Now we have worked hard for years to get into this ‘maintain’ stage rather than ‘renovate’ stage, we need to keep up the little and often approach. That way recovery is quick almost the same day rather than weeks on end.

I am not saying it’s always going to be in the ‘Maintain stage’ either. We could have a long, wet winter and OM levels get away from us as the natural thatch break down wouldn’t happen and we would need to be a bit more aggressive again but for now we are in a good place. 51 tons YTD (99 tons remaining before October). Today we applied our first over-seed of the year now temperatures and getting more consistent.

Again, this is so important and as we go into the season to get full coverage back and give us new seed coming through ahead of the competition season. Giving us better greens.

We will be seeding a creeping bent grass. This will help with the blend of the Poa and Bent mixes and creeping bent likes you to be aggressive with it. Like summer heights if cut and brushing… this is then finished with a topdress and brush.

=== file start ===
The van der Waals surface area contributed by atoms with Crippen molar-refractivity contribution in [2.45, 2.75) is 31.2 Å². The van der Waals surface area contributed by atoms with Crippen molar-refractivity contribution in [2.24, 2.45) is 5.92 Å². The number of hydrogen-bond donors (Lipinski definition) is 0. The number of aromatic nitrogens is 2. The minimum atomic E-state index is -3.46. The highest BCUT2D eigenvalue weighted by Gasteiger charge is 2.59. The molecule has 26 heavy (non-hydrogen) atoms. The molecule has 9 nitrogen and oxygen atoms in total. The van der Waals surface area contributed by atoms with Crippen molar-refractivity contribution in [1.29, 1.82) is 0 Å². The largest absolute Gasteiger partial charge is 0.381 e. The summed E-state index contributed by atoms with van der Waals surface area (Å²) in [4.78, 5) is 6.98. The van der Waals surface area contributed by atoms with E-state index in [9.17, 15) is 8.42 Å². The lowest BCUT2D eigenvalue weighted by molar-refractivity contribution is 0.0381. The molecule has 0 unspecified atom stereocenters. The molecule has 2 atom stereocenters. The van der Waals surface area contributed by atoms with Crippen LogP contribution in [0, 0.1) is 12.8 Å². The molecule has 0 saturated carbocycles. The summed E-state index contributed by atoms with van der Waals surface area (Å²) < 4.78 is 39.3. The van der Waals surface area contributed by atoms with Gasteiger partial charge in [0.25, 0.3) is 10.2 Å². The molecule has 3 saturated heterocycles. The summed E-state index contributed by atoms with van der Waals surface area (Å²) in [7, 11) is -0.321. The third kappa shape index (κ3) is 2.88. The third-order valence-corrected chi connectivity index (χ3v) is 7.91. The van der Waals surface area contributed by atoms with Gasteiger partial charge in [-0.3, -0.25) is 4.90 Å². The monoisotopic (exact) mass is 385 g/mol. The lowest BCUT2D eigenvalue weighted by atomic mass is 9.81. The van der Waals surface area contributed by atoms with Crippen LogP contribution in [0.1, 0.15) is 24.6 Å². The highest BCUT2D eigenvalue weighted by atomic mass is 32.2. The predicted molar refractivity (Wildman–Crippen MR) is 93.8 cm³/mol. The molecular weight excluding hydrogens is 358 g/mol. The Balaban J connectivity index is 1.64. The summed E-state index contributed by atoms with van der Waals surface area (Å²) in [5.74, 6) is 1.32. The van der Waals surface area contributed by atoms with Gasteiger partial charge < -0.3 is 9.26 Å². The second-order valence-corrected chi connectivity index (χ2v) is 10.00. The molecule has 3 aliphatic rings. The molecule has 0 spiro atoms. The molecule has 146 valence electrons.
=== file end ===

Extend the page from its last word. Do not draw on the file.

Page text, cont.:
I have a had a couple of comments about us doing maintenance work to the greens at the moment but I am hoping this had made sense and you can see why we need to do the work.

The course is now busier than it has ever been. Working habits have changed during lock downs and Covid. Many working from home and able to play week days plus more competitions than ever. There is no doubt this is great for golf but we are having to work differently and having to do work when maybe others wouldn’t have noticed before but we have to do the work and keeping the greens healthy is one of our main objectives.